Each liberal believes that a free market economy is important. Liberals however have different viewpoints with regards to how many steps the state should take to try to regulate and steer the economy. The answer of different liberals to this question depends on whether they are classical or modern liberals.

  • Laissez-faire ideas

    Classical Liberals have argued for the laissez-faire perspective that states that the state should not intervene at all in the economy. This means that classical liberals, over the years, have opposed state measures to regulate the economy, for instance:

    • • Measures restricting the length of the working day.
    • • Measures giving a minimum wage to each worker.
    • • Measures giving health and safety standards that each employer should observe.
    • • Measures giving environmental standards that companies and industries should observe.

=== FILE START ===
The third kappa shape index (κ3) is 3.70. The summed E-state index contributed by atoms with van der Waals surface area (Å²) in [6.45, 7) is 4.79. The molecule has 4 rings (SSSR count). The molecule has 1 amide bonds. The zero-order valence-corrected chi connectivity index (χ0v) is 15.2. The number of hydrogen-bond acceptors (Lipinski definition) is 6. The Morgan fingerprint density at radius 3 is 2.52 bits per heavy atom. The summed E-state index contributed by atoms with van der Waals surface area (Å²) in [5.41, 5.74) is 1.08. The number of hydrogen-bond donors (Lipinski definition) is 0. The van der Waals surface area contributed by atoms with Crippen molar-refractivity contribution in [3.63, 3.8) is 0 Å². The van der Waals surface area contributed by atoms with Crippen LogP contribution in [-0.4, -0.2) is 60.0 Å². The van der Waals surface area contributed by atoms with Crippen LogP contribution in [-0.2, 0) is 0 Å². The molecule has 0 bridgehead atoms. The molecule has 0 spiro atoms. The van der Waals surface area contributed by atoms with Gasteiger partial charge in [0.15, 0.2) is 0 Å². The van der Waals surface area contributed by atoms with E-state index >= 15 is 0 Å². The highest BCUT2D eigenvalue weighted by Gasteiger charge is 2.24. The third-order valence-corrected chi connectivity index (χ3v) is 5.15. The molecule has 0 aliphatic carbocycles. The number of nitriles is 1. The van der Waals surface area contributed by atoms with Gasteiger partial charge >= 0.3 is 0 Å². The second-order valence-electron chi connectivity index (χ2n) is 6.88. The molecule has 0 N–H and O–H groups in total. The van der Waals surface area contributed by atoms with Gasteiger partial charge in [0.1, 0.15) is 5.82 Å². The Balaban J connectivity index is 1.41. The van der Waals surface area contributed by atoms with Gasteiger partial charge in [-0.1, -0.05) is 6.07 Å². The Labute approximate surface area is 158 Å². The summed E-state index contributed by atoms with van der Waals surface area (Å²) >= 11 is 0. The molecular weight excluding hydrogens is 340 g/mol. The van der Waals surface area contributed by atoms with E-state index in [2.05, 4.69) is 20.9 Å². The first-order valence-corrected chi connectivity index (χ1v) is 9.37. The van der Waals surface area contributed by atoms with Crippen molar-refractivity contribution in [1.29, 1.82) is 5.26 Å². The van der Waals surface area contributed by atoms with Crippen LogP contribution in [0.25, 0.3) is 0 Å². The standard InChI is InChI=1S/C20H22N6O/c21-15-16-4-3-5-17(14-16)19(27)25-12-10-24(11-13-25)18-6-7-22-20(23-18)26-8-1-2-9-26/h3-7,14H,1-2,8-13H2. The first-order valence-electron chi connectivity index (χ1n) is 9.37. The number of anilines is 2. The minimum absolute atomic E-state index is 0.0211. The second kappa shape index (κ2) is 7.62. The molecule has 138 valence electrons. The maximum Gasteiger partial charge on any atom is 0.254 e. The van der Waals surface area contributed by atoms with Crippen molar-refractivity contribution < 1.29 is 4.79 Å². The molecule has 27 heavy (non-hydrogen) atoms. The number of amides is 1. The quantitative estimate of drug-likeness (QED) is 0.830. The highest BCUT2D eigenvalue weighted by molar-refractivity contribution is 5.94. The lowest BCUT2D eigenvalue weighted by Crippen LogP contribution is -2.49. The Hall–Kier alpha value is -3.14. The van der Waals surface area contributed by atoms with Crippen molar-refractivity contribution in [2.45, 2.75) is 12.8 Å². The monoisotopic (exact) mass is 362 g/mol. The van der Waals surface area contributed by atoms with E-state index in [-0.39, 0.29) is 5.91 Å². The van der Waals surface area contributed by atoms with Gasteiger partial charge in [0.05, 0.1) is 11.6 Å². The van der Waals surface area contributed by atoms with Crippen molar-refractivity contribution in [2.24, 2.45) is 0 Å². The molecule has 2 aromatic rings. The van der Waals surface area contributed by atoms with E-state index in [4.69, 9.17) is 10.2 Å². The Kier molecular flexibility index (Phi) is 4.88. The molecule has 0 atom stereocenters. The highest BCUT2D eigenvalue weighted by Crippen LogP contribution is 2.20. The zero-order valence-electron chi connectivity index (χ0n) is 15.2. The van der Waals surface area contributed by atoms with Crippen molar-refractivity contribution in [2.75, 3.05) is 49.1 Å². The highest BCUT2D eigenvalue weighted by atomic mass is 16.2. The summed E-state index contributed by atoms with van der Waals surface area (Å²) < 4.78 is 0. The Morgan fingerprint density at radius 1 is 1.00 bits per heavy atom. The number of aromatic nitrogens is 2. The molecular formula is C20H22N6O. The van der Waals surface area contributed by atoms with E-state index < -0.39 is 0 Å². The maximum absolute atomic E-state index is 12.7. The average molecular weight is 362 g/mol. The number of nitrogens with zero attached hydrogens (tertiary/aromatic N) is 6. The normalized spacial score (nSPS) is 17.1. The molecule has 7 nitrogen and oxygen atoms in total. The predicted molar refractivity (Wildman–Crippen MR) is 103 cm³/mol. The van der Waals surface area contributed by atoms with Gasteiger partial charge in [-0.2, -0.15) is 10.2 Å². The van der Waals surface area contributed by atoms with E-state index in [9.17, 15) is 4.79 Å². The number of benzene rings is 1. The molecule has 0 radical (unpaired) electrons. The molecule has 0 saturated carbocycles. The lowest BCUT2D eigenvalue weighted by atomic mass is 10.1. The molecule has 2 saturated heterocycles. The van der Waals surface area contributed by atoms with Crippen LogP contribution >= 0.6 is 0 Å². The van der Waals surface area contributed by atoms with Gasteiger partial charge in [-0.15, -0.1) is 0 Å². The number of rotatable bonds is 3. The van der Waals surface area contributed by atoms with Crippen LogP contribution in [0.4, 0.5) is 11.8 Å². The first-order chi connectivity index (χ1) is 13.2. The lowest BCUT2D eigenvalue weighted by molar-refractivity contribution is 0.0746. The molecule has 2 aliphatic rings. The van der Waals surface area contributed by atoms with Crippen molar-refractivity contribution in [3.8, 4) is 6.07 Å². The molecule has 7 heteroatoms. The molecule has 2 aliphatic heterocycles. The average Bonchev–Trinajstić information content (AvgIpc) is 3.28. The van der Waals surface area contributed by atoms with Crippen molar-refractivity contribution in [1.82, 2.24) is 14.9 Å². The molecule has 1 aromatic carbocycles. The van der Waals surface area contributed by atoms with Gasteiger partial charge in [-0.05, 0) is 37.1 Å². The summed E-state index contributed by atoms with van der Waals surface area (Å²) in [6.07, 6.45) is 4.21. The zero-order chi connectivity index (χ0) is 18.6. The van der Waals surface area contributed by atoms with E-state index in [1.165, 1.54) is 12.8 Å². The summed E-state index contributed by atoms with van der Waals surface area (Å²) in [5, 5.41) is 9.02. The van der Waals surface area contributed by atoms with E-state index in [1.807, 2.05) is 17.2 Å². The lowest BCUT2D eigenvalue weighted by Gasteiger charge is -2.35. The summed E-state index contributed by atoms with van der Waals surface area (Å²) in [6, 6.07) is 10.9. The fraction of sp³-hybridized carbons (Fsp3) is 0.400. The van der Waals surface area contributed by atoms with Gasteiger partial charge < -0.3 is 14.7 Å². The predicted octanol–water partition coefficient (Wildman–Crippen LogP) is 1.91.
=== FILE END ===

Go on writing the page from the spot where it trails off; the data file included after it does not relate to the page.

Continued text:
The work of 18th century classical economists, like Adam Smith and David Ricardo, had influenced this viewpoint. Smith’s most famous book, The Wealth of Nations (1776), is still read by people today. It uses some of the basic principles of classical liberalism, such as negative freedom and limited state, for the economy. Smith wrote in a time when states would regulate the economy quite a bit. For instance, through the 15th and 17th centuries, many believed that states should intervene in the economy to increase the quantity of goods exported, but at the same time, decrease the quantity of good imported. One main reason for Smith’s economic writing was his desire to attack this idea and show that it would be much better if the state refrained altogether from intervening in the economy. To begin with, Smith argued that if the state intervened in the economy, it limited people’s freedom, for instance the freedom of company owners to decide which goods to produce, to whom they would sell them and for what price; the freedom of workers to decide for whom they would work, for how much of a wage and for how much time every week; and the freedom of customers to decide which goods they would like to buy. Also, as well as giving more economic freedom to individuals, Smith believed that the economy would be much more flexible and effective, if the state refrained from intervention. Smith believed that the economy should be considered as a market that can organise and regulate itself. As a result, the state should not intervene, for instance in cases of unemployment or inflation, leaving the ‘mysterious hand’ of the market to deal with them.